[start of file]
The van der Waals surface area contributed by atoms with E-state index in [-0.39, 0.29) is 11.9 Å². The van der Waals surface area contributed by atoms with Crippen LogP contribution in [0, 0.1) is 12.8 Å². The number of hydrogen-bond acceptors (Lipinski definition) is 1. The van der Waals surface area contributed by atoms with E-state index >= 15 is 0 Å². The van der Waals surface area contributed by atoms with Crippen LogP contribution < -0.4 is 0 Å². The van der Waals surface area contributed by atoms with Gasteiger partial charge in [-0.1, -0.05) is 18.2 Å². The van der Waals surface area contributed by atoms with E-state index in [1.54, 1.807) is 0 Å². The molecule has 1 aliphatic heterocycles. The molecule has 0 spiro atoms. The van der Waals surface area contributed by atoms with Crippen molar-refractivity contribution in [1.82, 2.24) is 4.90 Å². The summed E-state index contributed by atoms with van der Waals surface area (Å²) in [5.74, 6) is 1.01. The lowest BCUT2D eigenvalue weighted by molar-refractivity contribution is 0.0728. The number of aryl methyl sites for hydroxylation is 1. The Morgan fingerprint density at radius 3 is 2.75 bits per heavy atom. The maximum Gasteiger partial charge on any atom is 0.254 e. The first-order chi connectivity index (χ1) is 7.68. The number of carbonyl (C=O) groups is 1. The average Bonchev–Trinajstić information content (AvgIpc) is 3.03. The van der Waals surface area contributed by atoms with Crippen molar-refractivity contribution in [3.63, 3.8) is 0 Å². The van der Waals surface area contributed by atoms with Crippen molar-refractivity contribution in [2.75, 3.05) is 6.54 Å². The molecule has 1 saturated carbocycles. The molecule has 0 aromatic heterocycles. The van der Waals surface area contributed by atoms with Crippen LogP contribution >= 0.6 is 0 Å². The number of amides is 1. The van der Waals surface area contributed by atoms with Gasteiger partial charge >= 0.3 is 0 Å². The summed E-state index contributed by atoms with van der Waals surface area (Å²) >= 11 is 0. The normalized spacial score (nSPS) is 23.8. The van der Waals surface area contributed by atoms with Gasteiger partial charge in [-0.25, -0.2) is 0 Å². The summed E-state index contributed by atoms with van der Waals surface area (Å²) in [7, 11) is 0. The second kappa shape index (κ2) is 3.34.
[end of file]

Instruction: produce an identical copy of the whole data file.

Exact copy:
The van der Waals surface area contributed by atoms with E-state index in [-0.39, 0.29) is 11.9 Å². The van der Waals surface area contributed by atoms with Crippen LogP contribution in [0, 0.1) is 12.8 Å². The number of hydrogen-bond acceptors (Lipinski definition) is 1. The van der Waals surface area contributed by atoms with E-state index >= 15 is 0 Å². The van der Waals surface area contributed by atoms with Crippen LogP contribution < -0.4 is 0 Å². The van der Waals surface area contributed by atoms with Gasteiger partial charge in [-0.1, -0.05) is 18.2 Å². The van der Waals surface area contributed by atoms with E-state index in [1.54, 1.807) is 0 Å². The molecule has 1 aliphatic heterocycles. The molecule has 0 spiro atoms. The van der Waals surface area contributed by atoms with Crippen molar-refractivity contribution in [1.82, 2.24) is 4.90 Å². The summed E-state index contributed by atoms with van der Waals surface area (Å²) in [5.74, 6) is 1.01. The lowest BCUT2D eigenvalue weighted by molar-refractivity contribution is 0.0728. The number of aryl methyl sites for hydroxylation is 1. The Morgan fingerprint density at radius 3 is 2.75 bits per heavy atom. The maximum Gasteiger partial charge on any atom is 0.254 e. The first-order chi connectivity index (χ1) is 7.68. The number of carbonyl (C=O) groups is 1. The average Bonchev–Trinajstić information content (AvgIpc) is 3.03. The van der Waals surface area contributed by atoms with Crippen molar-refractivity contribution in [3.63, 3.8) is 0 Å². The van der Waals surface area contributed by atoms with Crippen molar-refractivity contribution in [2.75, 3.05) is 6.54 Å². The molecule has 1 saturated carbocycles. The molecule has 0 aromatic heterocycles. The van der Waals surface area contributed by atoms with Crippen LogP contribution >= 0.6 is 0 Å². The number of amides is 1. The van der Waals surface area contributed by atoms with Gasteiger partial charge >= 0.3 is 0 Å². The summed E-state index contributed by atoms with van der Waals surface area (Å²) >= 11 is 0. The normalized spacial score (nSPS) is 23.8. The van der Waals surface area contributed by atoms with Gasteiger partial charge in [-0.25, -0.2) is 0 Å². The summed E-state index contributed by atoms with van der Waals surface area (Å²) in [7, 11) is 0. The second kappa shape index (κ2) is 3.34.